Year In Review: Key US Sports Betting Legislative Developments In 2020

Whether or not COVID-19 prevented more states from moving on sports betting in 2020, we’ll never know. But just ahead of some of the toughest restrictions, lawmakers in Washington State and Virginia sealed deals, meaning sports betting should be live in both states by the end of 2021. Of course, legalized sports betting will look much differently in those states.

In three other states — Louisiana, Maryland, and South Dakota — voters approved some form of sports betting on the Nov. 3 ballot. Now legislatures in all of those states must take some additional steps to move the ball, regulators must develop rules, and operators must determine where they want to participate. Voters in Nebraska also approved a massive expansion of gaming, which could well end up including sports wagering.

Regulators in Illinois and Michigan launched retail sports betting operators in their states just days before the most restrictive COVID-19 restrictions were imposed. Mobile/internet wagering went live in Colorado, Washington, D.C., Illinois, and Tennessee later in the year. Michigan regulators are targeting the first half of January 2021 to launch operators online, according to MI Bets.

And the Montana Lottery introduced sports betting via lottery terminals across the state in March. Overall, about 20 U.S. jurisdictions now have some sort of live, legal sports betting, and six more have legalized, but operators have not yet gone live.

If we learned anything about sports betting in 2020, it is that mobile is what the consumers want and where the money is at. For the states that already had digital sports wagering up and running, pandemic-related gaming losses were not nearly as painful as states with retail-only gaming. While operators in New Jersey are approaching $1 billion in monthly handle (and state revenue is in the millions per month), operators from Pennsylvania to Colorado saw more than 90% of their business through online channels.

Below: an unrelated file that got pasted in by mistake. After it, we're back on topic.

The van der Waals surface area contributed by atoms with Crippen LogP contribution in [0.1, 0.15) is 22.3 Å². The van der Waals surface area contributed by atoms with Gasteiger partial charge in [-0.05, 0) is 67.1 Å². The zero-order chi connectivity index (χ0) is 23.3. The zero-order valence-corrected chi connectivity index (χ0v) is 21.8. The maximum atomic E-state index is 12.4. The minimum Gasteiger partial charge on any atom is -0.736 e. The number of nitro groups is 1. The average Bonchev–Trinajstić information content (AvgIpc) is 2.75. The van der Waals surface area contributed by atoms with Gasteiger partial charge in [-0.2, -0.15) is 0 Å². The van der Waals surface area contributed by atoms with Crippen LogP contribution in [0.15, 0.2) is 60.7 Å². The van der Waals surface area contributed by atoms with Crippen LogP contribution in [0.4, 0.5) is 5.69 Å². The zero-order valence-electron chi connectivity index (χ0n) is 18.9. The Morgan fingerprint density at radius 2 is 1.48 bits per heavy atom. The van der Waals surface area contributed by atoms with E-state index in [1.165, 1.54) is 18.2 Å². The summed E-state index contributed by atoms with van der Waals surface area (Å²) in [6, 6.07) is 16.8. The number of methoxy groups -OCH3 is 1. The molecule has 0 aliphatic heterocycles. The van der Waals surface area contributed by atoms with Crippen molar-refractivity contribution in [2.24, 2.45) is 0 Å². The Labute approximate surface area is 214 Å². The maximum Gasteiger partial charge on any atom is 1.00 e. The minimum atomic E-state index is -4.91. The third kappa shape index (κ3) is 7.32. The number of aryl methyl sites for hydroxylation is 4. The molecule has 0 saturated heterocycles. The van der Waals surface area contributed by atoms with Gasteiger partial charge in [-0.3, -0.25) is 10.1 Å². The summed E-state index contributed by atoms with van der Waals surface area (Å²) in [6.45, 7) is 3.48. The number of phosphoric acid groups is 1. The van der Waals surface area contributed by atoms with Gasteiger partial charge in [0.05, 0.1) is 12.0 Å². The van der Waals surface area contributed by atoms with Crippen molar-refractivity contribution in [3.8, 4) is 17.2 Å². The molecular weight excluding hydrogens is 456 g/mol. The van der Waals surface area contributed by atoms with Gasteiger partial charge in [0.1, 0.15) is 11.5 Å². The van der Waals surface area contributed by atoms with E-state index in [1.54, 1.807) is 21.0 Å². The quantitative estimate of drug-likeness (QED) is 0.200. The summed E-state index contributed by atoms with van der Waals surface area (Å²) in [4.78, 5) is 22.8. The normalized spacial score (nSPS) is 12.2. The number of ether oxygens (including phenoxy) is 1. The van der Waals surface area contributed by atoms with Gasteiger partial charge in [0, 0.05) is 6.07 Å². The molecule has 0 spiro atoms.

How each legalization happened, projected live dates

As 2020 comes to a close, here’s a look at what happened where:

Louisiana

Two years after voters in 47 of 64 parishes legalized daily fantasy sports, they legalized retail sports betting in 56 parishes. When it’s live, existing casinos and racinos will be able to open brick-and-mortar sportsbooks, but like neighboring Mississippi, legal mobile betting apps will not be available statewide. Up next, the legislature has to set a tax rate on gaming revenue, which is the heaviest lift of all the infrastructure needed — a two-thirds majority is required for any legislation in Louisiana involving taxes. More than two years after legalizing DFS, lawmakers approved regulations in December. Given how long it’s taken for DFS rules and how tough it could be to set a tax rate, it’s going to be a good long while before operators launch. Next year’s session in Louisiana is a short one — 45 legislative days — and runs April 12-June 10.

Go-live date prediction: 2022

Maryland

Lawmakers were getting closer to compromise on the tax rate, location, and other necessary infrastructure when the COVID-19 pandemic forced early adjournment. After several years of negotiations, legislators opted to strip down their bills and send a simple “yes” or “no” question to voters. The referendum to allow statewide mobile and retail sports betting at existing casinos and two racetracks passed with about 65% of the vote. Lawmakers will have to determine if wagering at pro sports venues — which is legal in nearby Virginia and Washington, D.C. — will be allowed.